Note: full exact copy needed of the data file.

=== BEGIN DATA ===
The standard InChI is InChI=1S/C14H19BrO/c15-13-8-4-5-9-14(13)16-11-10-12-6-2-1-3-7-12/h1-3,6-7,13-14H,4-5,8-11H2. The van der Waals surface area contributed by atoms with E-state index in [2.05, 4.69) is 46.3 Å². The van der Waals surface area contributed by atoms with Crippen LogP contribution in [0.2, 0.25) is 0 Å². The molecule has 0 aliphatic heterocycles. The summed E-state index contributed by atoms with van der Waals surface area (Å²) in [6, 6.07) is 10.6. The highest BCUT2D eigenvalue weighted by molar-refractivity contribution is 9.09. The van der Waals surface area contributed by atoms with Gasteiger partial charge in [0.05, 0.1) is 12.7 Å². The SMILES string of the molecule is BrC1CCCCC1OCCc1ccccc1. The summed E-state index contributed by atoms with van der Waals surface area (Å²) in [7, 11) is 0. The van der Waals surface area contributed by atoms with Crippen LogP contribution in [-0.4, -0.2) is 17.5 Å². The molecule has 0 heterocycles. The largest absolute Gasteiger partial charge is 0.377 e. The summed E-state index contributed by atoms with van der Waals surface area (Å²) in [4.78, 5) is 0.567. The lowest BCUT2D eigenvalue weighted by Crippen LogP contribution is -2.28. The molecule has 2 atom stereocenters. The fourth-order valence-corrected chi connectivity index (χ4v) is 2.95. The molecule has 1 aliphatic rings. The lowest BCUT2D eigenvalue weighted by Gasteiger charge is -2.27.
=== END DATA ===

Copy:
The standard InChI is InChI=1S/C14H19BrO/c15-13-8-4-5-9-14(13)16-11-10-12-6-2-1-3-7-12/h1-3,6-7,13-14H,4-5,8-11H2. The van der Waals surface area contributed by atoms with E-state index in [2.05, 4.69) is 46.3 Å². The van der Waals surface area contributed by atoms with Crippen LogP contribution in [0.2, 0.25) is 0 Å². The molecule has 0 aliphatic heterocycles. The summed E-state index contributed by atoms with van der Waals surface area (Å²) in [6, 6.07) is 10.6. The highest BCUT2D eigenvalue weighted by molar-refractivity contribution is 9.09. The van der Waals surface area contributed by atoms with Gasteiger partial charge in [0.05, 0.1) is 12.7 Å². The SMILES string of the molecule is BrC1CCCCC1OCCc1ccccc1. The summed E-state index contributed by atoms with van der Waals surface area (Å²) in [7, 11) is 0. The van der Waals surface area contributed by atoms with Crippen LogP contribution in [-0.4, -0.2) is 17.5 Å². The molecule has 0 heterocycles. The largest absolute Gasteiger partial charge is 0.377 e. The summed E-state index contributed by atoms with van der Waals surface area (Å²) in [4.78, 5) is 0.567. The lowest BCUT2D eigenvalue weighted by Crippen LogP contribution is -2.28. The molecule has 2 atom stereocenters. The fourth-order valence-corrected chi connectivity index (χ4v) is 2.95. The molecule has 1 aliphatic rings. The lowest BCUT2D eigenvalue weighted by Gasteiger charge is -2.27.